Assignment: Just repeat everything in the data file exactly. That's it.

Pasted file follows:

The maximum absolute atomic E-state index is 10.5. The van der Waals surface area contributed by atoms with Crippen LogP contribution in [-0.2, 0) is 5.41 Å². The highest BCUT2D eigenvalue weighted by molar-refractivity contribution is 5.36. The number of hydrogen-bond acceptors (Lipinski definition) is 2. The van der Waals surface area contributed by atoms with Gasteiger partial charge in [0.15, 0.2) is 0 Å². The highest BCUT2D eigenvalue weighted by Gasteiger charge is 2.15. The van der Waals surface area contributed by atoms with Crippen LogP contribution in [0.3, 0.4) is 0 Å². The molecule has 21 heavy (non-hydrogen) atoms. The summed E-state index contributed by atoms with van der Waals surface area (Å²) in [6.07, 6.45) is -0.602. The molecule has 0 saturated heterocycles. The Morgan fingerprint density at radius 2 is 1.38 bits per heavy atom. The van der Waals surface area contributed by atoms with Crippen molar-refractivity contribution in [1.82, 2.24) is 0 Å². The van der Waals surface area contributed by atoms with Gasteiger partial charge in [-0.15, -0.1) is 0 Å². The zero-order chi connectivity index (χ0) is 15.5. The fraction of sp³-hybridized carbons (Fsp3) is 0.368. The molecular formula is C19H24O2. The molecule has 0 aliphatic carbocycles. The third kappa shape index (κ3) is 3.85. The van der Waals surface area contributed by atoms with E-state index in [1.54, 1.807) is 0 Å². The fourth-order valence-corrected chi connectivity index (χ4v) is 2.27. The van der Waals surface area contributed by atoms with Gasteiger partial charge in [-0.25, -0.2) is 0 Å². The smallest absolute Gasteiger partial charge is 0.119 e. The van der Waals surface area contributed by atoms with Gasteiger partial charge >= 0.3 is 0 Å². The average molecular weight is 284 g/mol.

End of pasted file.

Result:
The maximum absolute atomic E-state index is 10.5. The van der Waals surface area contributed by atoms with Crippen LogP contribution in [-0.2, 0) is 5.41 Å². The highest BCUT2D eigenvalue weighted by molar-refractivity contribution is 5.36. The number of hydrogen-bond acceptors (Lipinski definition) is 2. The van der Waals surface area contributed by atoms with Gasteiger partial charge in [0.15, 0.2) is 0 Å². The highest BCUT2D eigenvalue weighted by Gasteiger charge is 2.15. The van der Waals surface area contributed by atoms with Crippen LogP contribution in [0.3, 0.4) is 0 Å². The molecule has 21 heavy (non-hydrogen) atoms. The summed E-state index contributed by atoms with van der Waals surface area (Å²) in [6.07, 6.45) is -0.602. The molecule has 0 saturated heterocycles. The Morgan fingerprint density at radius 2 is 1.38 bits per heavy atom. The van der Waals surface area contributed by atoms with Crippen molar-refractivity contribution in [1.82, 2.24) is 0 Å². The van der Waals surface area contributed by atoms with Gasteiger partial charge in [-0.15, -0.1) is 0 Å². The zero-order chi connectivity index (χ0) is 15.5. The fraction of sp³-hybridized carbons (Fsp3) is 0.368. The molecular formula is C19H24O2. The molecule has 0 aliphatic carbocycles. The third kappa shape index (κ3) is 3.85. The van der Waals surface area contributed by atoms with E-state index in [1.54, 1.807) is 0 Å². The fourth-order valence-corrected chi connectivity index (χ4v) is 2.27. The van der Waals surface area contributed by atoms with Gasteiger partial charge in [-0.25, -0.2) is 0 Å². The smallest absolute Gasteiger partial charge is 0.119 e. The van der Waals surface area contributed by atoms with Gasteiger partial charge >= 0.3 is 0 Å². The average molecular weight is 284 g/mol.